thinkklip service helps people share 3D printers. But should you?

thinkkilp share 3D printers

A recent look at the “hottest places” 3D printers are being shared, from the thinkkilp site.

Crowdfunding has enabled so much innovation over the past few years through sites like Kickstarter, indiegogo, and crowdrise. Crowdsourcing has also developed more through the internet on sites like Amazon’s Mechanical Turk, sourcing tasks to people willing to do them for a few bucks. In an odd twist of crowdfunding, there’s now a site called thinkklip proposing a model that lets people share 3D printers.

Why? I’ll just paste from the site:

  1. 3D printers aren’t cheap.
  2. Does it make sense to have a 3D printer and not use it 99% of the time?
  3. Technology evolves very quickly. Are you ready to buy a new 3D printer every year?
  4. It’s much more fun to do things in group and share what you do.
  5. To print something you can simply send a colleague your CAD file.
  6. Do you have children? You may not want to have a printer at home.
  7. You can receive support from people with experience in 3D printing.
  8. You can always resell your participation in the group, which is much easier to sell than a 3D printer.”

I’m going to address these individually:

  1. Yes they are. You can get a 3D printer for less than $500, and their prices have been predicted by professional financial analysts to fall dramatically over the next few years.
  2. No, it doesn’t, which is why we’ve covered the site makexyz three times now, since it enables 3D printer owners to profit off of their printers’ downtime.
  3. Yes, technology evolves quickly, meaning it becomes more affordable quickly too.
  4. Sure, I’ll give you that one. Join a FabLab. They even have 3D printers!
  5. I don’t even understand this one.
  6. Do you have children? You may want to have a 3D printer at home.
    Do you have children? You may not want to have a stove at home.
  7. Welcome to the internet.
  8. How do you know it’s easier? And who says it’s hard to resell a 3D printer?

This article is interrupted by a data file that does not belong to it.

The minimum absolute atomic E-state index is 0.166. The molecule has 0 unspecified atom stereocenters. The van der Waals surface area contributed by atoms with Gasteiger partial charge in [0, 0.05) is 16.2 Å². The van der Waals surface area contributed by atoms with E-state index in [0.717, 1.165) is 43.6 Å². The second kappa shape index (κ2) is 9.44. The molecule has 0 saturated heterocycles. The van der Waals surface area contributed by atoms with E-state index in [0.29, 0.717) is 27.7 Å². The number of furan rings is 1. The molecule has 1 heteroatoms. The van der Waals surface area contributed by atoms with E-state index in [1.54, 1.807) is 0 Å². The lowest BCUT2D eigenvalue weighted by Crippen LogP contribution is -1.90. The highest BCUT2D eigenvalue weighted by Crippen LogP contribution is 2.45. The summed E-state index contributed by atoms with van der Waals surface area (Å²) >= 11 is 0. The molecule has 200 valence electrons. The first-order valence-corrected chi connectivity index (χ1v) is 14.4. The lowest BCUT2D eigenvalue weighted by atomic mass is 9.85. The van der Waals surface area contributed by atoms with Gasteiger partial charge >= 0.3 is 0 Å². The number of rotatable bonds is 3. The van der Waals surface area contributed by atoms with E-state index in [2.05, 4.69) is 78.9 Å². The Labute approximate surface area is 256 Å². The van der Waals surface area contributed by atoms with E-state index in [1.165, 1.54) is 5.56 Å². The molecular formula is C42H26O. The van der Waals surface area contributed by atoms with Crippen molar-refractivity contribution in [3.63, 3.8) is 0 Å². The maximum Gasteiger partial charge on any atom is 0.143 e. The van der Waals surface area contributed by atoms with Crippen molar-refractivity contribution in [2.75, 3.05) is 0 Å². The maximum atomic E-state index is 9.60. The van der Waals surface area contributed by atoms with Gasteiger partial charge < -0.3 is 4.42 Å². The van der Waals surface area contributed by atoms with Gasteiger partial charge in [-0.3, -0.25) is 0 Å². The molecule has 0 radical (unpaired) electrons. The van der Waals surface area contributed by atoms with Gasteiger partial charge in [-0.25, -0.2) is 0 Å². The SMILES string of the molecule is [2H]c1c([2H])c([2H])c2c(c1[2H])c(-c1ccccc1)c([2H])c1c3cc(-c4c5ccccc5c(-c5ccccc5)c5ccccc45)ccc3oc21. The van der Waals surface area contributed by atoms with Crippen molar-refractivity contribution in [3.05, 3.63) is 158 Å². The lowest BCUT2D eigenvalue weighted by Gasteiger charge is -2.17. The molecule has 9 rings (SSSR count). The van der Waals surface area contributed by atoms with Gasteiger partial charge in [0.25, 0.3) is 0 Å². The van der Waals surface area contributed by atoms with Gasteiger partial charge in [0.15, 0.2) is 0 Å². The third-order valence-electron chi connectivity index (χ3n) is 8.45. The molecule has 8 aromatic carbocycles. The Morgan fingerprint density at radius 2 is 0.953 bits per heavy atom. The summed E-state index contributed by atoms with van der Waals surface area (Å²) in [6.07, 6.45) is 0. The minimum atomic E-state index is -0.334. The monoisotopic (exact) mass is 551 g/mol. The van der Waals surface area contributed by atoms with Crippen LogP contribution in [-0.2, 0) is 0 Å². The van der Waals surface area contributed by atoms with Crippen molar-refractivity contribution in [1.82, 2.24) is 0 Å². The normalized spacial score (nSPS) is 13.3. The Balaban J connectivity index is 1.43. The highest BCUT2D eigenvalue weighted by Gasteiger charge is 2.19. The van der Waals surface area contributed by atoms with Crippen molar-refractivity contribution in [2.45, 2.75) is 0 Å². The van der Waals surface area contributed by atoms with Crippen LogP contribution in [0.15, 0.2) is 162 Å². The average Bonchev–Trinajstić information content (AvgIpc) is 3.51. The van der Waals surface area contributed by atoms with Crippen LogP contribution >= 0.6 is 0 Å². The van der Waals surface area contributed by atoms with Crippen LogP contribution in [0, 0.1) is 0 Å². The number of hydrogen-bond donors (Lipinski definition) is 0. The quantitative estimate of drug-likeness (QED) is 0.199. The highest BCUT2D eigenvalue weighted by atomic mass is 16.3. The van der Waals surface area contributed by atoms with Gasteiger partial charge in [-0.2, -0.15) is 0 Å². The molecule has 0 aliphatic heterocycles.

I hope the site takes off, but honestly I have my doubts. I’m all for sharing, but this seems to add complexity where it’s not needed. People buy 3D printers because they have plans for them, usually lots of plans. Often profitable plans. If you own only 25% of a printer, do you want your profits limited by 75%? Where does the printer stay? What if someone ends up using it way more than the other co-owners?

If you plan to use a 3D printer only once a month, using a print service is probably more economic. And again, if you have any downtime on your 3D printer, there’s no reason not to list your printer on makexyz to make some money off of it.

I’ll leave you with this interesting statement from the thinkklip site: “We think it makes no sense to make parallels between the ways we use technologies like the personal computer or traditional printing with 3D printing.” I can’t agree with that statement.

But seriously, I hope they prove me wrong, and help get printers into the hands of more and more people.

  • Stephen Rea

    I plan to open a “Virtual Store” which carries no inventory but makes everything on-site using 3-D printers. The Virtual Store will have space in the front window of The Museum Center (next to Museum of Discovery) on President Clinton Avenue in the Riverwalk district of Little Rock, AR. People walking by will get to view the 3-D printers at work through the window. They can also come in to place an order – and may be able to go to lunch and pick up their order afterwards. The can order from a list of .stl files, or, have their object scanned to make a duplicate of, or, contract with one of the local university students to make a 3-D drawing of their part for use at the Virtual Store.